In conclusion, the Active Inference scheme we have described illustrates feature integration in the service of conceptual inference: it can successfully simulate simple forms of concept acquisition and concept differentiation (i.e., increasing granularity), and it spontaneously affords one-shot generalization. Finally, it speaks to empirical work in which behavioral tasks could be designed to fit such models, which would allow investigation of individual differences in concept learning and its neural basis. For example, such a model can simulate (neuronal) belief updating to predict neuroimaging responses as we illustrated above; i.e., to identify the neural networks engaged in evidence accumulation and learning (Schwartenbeck et al., 2015). In principle, the model parameters (e.g., A matrix precision) can also be fit to behavioral choices and reaction times—and thereby phenotype subjects in terms of the priors under which they infer and learn (Schwartenbeck and Friston, 2016). This approach could therefore advance neurocomputational approaches to concept learning in several directions.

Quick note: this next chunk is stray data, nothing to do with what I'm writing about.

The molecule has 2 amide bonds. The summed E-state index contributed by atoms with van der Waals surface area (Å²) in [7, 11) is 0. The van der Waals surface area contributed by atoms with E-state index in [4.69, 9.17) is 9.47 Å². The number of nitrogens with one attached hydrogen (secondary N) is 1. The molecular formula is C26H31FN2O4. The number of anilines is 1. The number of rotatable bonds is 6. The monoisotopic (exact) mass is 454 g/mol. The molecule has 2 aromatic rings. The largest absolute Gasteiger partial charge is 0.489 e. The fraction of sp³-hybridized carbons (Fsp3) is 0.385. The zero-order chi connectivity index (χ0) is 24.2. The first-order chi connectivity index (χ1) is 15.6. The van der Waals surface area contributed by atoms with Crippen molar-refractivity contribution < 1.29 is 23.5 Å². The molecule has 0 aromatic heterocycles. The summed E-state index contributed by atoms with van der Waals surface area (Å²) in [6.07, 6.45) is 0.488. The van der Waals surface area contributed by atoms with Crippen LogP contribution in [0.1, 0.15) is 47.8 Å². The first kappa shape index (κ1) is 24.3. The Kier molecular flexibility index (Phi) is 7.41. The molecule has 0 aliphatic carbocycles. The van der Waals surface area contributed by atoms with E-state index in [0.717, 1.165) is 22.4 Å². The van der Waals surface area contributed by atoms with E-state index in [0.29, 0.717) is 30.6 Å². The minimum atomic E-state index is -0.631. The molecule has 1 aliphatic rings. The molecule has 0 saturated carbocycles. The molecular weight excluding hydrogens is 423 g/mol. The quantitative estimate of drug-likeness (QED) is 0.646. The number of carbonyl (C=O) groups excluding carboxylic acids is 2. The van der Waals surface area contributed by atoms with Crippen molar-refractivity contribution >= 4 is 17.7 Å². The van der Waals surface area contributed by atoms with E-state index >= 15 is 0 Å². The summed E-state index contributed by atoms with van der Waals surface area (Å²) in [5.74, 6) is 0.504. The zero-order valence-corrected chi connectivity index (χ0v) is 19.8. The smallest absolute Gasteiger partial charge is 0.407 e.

The issues raised here have a special importance in an active inference setting, in the sense that minimizing expected free energy means choosing policies that maximize information gain. In previous work, we have dealt with selection of policies that yield informative data to help infer states of the world, or to actively learn the parameters of the generative model. The results presented here propose an additional challenge for future work: how do we select policies such that we maximize information gain about the structure of the generative model itself? Future research should investigate whether this basic approach can be successfully extended to meet this challenge and assess the additional benefits it might offer when applied to more complex real-world problems.
Although the generative model—specified by the various matrices described in this paper—changes from application to application, the belief updates are generic and can be implemented using standard routines (here spm_MDP_VB_X.m). These routines are available as Matlab code in the DEM toolbox of the most recent version of SPM academic software: http://www.fil.ion.ucl.ac.uk/spm/. The simulations in this paper can be reproduced (and customized) via running the Matlab code included here as Supplementary Material (Concepts_model.m).
RS built the model, ran the simulations, and wrote the first draft of the manuscript. TP, PS, and KF each provided guidance and suggestions for modeling and wrote and/or edited sections of the manuscript after completion of the initial draft.